By Arshad Sharif
MANAMA, Apr 24 (Reuters) Pakistan today took command of a multi-national naval force patrolling waters around the Arabian Peninsula to stop terrorism and piracy, and search vessels suspected of smuggling arms or material used for making nuclear weapons.
Combined Task Force 150 (CTF-150) is one of several naval units operating within a US-led coalition that are policing one of the globe's tensest regions.
''We feel that the fight against terrorism in any of its forms is a noble act and we consider it our moral obligation to continue this war,'' Vice Admiral Muhammad Haroon, Vice Chief of the Pakistan Navy, said at a ceremony in Bahrain to mark the transfer of the mission from Dutch command.
The mission oversees the Straits of Hormuz, a narrow waterway between Iran and Oman through which almost a quarter of the world's oil is transported from the Gulf.
While two other units handle the Gulf itself, CTF-150's 15 vessels also patrol all the waters west as far as the Red Sea and as far south as the Seychelles in the Indian Ocean.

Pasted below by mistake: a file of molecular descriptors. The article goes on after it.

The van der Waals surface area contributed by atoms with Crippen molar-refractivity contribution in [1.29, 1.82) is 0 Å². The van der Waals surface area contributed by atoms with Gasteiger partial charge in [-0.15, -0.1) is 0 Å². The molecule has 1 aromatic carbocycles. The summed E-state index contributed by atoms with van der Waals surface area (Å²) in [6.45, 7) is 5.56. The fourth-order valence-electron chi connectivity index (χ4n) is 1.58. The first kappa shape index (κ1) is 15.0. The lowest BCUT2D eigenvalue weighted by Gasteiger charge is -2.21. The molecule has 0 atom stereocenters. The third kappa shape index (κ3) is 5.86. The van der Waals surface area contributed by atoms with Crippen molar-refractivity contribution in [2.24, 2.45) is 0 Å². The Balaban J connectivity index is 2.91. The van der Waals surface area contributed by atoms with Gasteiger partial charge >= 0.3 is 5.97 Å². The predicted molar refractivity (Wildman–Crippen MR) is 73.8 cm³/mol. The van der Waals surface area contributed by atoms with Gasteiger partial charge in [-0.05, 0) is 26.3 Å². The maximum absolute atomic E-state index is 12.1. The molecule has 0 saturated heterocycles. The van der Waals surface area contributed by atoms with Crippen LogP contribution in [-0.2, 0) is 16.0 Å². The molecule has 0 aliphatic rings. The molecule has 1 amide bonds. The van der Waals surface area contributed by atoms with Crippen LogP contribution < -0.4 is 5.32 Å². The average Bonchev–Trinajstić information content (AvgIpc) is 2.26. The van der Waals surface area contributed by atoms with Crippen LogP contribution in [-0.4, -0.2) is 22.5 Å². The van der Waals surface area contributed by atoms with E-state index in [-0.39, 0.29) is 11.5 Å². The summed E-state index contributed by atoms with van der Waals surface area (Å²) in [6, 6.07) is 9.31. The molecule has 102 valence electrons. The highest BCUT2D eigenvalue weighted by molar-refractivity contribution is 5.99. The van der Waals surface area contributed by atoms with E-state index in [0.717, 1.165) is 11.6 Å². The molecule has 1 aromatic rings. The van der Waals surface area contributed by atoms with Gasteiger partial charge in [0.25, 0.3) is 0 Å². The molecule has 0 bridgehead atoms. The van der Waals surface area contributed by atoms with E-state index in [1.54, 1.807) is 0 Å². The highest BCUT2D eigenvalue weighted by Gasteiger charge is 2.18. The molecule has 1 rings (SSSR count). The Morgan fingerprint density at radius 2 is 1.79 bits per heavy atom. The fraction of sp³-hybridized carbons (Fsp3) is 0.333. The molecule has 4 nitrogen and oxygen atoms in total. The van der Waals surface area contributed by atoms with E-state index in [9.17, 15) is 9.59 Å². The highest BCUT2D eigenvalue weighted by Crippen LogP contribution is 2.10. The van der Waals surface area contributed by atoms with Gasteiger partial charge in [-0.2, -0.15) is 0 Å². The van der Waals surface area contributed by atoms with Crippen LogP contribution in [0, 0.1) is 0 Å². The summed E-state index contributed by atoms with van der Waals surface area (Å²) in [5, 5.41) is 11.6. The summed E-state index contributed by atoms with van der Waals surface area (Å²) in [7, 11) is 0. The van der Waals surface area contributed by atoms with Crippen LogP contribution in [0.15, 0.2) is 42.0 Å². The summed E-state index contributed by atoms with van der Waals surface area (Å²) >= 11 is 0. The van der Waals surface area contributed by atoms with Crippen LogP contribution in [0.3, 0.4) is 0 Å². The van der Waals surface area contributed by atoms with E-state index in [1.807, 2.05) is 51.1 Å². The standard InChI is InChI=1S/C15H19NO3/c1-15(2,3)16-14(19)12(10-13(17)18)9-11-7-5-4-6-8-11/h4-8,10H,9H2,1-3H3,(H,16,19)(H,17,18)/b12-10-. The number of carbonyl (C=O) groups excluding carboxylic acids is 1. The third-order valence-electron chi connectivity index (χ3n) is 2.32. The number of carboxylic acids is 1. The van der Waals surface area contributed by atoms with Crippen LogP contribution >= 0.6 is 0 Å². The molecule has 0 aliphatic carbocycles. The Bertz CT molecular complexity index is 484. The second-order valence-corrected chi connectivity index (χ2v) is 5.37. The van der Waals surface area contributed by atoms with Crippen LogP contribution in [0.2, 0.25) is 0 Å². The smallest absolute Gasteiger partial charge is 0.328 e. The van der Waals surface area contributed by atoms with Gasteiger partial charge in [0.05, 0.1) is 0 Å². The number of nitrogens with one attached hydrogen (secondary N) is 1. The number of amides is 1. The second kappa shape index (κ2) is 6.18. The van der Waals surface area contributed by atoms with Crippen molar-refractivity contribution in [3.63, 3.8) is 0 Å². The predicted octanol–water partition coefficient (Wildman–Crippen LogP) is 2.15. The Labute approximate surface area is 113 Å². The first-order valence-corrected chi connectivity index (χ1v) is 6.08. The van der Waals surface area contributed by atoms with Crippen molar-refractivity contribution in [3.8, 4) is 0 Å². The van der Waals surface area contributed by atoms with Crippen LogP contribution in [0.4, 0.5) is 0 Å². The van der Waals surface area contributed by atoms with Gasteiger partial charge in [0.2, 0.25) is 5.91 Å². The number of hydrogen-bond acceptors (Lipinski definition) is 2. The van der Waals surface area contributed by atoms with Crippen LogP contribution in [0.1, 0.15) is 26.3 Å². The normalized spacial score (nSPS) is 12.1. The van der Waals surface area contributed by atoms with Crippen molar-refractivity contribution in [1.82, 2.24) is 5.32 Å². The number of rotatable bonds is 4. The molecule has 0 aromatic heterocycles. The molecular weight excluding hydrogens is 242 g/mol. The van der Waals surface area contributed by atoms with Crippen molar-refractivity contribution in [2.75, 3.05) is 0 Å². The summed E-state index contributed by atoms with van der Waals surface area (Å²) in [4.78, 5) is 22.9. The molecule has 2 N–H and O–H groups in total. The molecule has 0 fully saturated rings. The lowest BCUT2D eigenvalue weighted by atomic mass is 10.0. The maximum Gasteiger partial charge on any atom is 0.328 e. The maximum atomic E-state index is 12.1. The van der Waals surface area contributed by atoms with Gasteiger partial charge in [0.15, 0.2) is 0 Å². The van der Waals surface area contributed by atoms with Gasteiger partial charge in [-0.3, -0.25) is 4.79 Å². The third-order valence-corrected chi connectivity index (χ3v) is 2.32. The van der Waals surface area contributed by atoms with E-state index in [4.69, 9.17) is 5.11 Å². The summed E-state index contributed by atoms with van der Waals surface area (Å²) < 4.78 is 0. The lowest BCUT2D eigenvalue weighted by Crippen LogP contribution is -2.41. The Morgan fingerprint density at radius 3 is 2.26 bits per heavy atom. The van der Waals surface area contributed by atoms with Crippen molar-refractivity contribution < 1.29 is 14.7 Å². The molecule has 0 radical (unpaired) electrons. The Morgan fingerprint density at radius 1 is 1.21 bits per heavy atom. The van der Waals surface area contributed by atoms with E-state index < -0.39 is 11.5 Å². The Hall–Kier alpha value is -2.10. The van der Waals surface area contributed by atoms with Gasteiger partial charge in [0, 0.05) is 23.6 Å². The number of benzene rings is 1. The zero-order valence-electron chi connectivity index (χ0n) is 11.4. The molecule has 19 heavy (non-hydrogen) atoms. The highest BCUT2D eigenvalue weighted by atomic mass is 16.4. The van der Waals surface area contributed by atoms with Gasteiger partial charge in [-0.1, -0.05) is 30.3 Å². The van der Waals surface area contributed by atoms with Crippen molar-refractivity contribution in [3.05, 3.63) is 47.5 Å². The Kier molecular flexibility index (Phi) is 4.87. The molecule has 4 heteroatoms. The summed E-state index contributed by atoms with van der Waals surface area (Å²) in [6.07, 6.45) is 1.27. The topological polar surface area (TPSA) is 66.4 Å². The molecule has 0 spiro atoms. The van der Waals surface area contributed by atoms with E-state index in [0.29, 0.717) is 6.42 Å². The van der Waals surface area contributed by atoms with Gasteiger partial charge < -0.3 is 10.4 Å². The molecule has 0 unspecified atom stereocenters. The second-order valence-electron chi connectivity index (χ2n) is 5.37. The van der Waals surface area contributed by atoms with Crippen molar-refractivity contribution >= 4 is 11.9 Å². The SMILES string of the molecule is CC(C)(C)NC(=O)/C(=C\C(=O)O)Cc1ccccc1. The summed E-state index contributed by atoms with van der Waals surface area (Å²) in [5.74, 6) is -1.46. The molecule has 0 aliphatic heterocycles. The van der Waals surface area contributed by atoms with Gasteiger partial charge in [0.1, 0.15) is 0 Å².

''It's like searching a needle in a haystack -- we watch out for what ships are in the areas based on intelligence received from shore,'' Commodore Hank Ort of Royal Netherlands Navy said as he passed the command to Pakistan's Rear Admiral Shahid Iqbal.
The Pakistan Navy has assigned a destroyer, PNS Babur, to the task force.
The United States, Britain, France, Italy Japan, Germany, Netherlands, Spain and Pakistan all contribute to the maritime component of Operation Enduring Freedom.
Launched in the wake of al Qaeda's attack on the United States on September. 11, 2001, the multi-national operation now has to contend with fallout from an ongoing insurgency in Iraq and heightened tensions over Iran's nuclear ambitions.
Two US sailors and a coastguard were killed preventing a suicide attacker from steering a motor boat laden with explosives into an Iraqi oil terminal in mid-2004, while Somali pirates were being hunted off the Horn of Africa.
REUTERS PR BST1809